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Polish president urges NATO allies to spend 3% of GDP on defense amid Russia's war in Ukraine

11.03.2024 12:00
During a preparatory meeting ahead of a visit to Washington, Polish President Andrzej Duda said he is poised to propose that NATO allies increase their defense spending to 3 percent of GDP to bolster the alliance's strength and readiness amid Russia's war in Ukraine.
Photo:PAP/EPA/Tomas Kalnins

Duda and Poland's Prime Minister Donald Tusk are set to hold talks with US President Joe Biden at the White House on Tuesday.

"I want to propose in the near future ... during our visit to the White House--and I will be discussing this with all our allies, including with the NATO secretary-general at NATO headquarters--that member countries jointly decide ... to spend not 2 percent, but 3 percent of GDP on defense," Duda said at a meeting of Poland’s National Security Council on Monday.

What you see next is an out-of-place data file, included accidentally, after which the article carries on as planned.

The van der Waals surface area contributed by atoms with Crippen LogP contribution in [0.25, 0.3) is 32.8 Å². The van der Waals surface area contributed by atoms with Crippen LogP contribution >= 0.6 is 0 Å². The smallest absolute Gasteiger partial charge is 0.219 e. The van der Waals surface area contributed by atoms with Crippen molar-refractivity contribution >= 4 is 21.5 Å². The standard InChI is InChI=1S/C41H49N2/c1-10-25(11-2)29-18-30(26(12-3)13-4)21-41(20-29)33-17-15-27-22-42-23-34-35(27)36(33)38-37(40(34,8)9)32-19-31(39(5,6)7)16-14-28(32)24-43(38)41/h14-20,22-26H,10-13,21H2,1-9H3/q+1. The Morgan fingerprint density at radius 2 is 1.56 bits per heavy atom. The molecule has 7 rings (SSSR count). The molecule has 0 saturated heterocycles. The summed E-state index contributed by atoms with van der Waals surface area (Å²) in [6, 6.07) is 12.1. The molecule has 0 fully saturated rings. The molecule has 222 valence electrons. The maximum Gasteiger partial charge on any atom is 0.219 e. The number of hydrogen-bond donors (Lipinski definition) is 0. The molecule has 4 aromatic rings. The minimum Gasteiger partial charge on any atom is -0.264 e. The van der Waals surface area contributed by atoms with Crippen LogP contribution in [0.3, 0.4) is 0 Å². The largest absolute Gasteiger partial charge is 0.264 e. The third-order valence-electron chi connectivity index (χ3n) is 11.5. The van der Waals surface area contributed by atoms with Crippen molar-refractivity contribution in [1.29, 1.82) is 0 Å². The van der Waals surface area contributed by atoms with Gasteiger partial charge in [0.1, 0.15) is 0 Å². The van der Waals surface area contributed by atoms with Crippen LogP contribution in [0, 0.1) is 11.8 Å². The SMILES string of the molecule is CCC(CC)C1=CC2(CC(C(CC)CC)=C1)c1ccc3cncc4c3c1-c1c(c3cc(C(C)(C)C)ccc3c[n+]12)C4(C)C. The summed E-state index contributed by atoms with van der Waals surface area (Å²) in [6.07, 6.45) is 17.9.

He emphasized the need for a strategic push for enhanced military capabilities within NATO reflecting a broader response to geopolitical tensions, Polish state news agency PAP reported.

Duda argued that "a robust NATO is less likely to be challenged."

He said: "No one will dare to attack a strong NATO; no one will dare to attack strong countries; no one will dare to attack countries that will know how to defend themselves efficiently, countries that will be ready to stand up to defend their borders and land."

Reflecting on Poland's commitment to defense and security, Duda credited both the current and previous governments for their efforts to strengthen the nation's deterrence capabilities.

He said: "The answer to Russian aggression is increasing NATO's military capabilities ... There must be a clear and bold response to Russian aggression; that response will be to increase the military potential of the North Atlantic Alliance."

The Polish president stressed the strategic importance of NATO's latest round of enlargement to include Finland and Sweden, saying it was a testament to the alliance's growing strength and a message to Russia.

"For us, especially in our part of Europe, this latest expansion is of fundamental importance ... the North Atlantic Alliance has admitted two very strong nations with very strong armies in our neighborhood, in the Baltic Sea region," he said.

"In the near future, NATO should be able to make a bold decision to admit Ukraine," Duda added.


Source: PAP